While I was worrying about the unethical nature of so-called “conscience clauses,” which allow certain professionals, like pharmacists, withhold their services when they clash with the professional’s religious convictions, the Arizona legislature was cooking up something unimaginably worse. Last week the Arizona House of Representatives passed and sent to the Governor Brewer to sign into law SB 1288, a mind-blowing bill prohibiting the denial of occupational licenses or positions on public bodies because of an individual’s exercise of religion.
The soon-to-be-law states:
A. Government shall not deny, suspend or revoke a professional or occupational license, certificate or registration based on a person’s exercise of religion.
B. Government shall not deny, suspend or revoke a professional or occupational license, certificate or registration based on a person’s refusal to affirm a statement that is contrary to the person’s sincerely held moral or religious beliefs, regardless of whether those beliefs are specifically espoused by a recognized church or religious body…
C. A person’s exercise of religion is not unprofessional conduct.
D. Government shall not deny a person a position on a board, commission, committee or public body based on the person’s religious beliefs or exercise of religion.
E. This section does not authorize any person to engage in sexual misconduct or any criminal conduct.
F. For purposes of this section … “sexual misconduct” means any sexual conduct proscribed by the person’s licensing board or agency. Sexual misconduct does not include religious expression or beliefs.
Prof. Eugene Volokh, over at the Volokh Conspiracy, lists several examples of how the law would interfere with the ethical standards of professions to the detriment and even endangerment of the public. Among them:
- A lawyer or psychotherapist who betrays client confidences because he feels a religious motivation to do so would be free from professional discipline.
- A doctor who feels a religious motivation to affirmatively omit to tell a patient that one of her therapeutic options is an abortion — even when the patient is unaware that the doctor takes this approach, and thus is unaware that an abortion might even be a possibly helpful option — would be free from professional discipline.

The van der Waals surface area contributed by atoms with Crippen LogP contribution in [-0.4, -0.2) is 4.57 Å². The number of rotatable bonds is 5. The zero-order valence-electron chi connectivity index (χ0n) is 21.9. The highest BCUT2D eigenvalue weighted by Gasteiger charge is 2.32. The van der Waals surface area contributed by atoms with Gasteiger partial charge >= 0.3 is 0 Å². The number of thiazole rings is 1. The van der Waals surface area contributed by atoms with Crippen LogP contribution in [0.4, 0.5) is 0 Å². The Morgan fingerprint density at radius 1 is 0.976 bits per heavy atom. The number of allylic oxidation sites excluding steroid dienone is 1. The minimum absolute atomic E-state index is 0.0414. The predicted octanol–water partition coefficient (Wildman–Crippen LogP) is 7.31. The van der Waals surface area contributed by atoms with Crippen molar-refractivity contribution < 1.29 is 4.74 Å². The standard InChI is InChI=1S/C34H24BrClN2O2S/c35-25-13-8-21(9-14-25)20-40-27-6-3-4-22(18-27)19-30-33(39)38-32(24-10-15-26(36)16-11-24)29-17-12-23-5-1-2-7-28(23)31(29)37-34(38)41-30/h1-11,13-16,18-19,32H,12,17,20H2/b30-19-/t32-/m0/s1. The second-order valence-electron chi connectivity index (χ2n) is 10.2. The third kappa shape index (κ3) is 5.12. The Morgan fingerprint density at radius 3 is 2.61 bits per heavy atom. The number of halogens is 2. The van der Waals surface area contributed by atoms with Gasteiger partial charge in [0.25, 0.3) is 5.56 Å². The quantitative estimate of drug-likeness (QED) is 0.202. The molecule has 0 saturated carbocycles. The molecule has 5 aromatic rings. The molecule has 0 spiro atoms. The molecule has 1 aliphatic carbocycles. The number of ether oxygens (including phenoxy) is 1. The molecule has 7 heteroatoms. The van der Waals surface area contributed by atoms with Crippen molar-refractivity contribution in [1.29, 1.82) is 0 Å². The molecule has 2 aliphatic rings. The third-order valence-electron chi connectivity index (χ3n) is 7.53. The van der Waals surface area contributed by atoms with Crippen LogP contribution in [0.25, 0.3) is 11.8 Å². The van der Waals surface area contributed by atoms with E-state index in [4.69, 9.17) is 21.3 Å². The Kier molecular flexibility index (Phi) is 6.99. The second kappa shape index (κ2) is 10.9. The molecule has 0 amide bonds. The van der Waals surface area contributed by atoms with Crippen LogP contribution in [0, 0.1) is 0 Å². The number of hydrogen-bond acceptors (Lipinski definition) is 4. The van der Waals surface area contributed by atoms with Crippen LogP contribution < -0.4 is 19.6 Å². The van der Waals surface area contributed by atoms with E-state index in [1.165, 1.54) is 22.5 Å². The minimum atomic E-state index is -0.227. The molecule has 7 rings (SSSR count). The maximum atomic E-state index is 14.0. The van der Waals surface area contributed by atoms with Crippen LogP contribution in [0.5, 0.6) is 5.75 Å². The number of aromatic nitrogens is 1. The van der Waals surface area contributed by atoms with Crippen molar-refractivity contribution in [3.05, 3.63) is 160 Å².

- A doctor who feels a religious motivation to affirmatively lie to a patient to prevent an abortion on the theory that lying is religiously justified when necessary to prevent murder.
- A person who engages in racial, religious, or sexual orientation discrimination in his own business, based on a felt religious obligation to do so, even when his action is in violation of the law, because a court has held that the religious obligation doesn’t suffice to give him a legal immunity from anti-discrimination laws, couldn’t be denied a seat on a board that enforces anti-discrimination laws.
- A lawyer, psychotherapist, or a doctor couldn’t be denied a seat on an official professional regulatory body on the grounds that he had violated professional standards if he or she had engaged in the conduct cited above.
The best one can say about this awful law is that it absurdly and incompetently over-broad. The worst is that it is not only unethical, but affirmatively anti- ethics, preventing professions from enforcing consistent ethical standards for the protection of the public and the integrity of the profession, and society from determining that certain kinds of conduct, whether endorsed by a religion or not, are outside cultural ethical norms and not in the best interests of the community.
If an individual’s religious beliefs prevent him or her from performing the duties of a profession and meeting that profession’s standards of conduct, then that individual needs to find another career. Arizona’s law elevates religion above ethics, when it should be the other way around.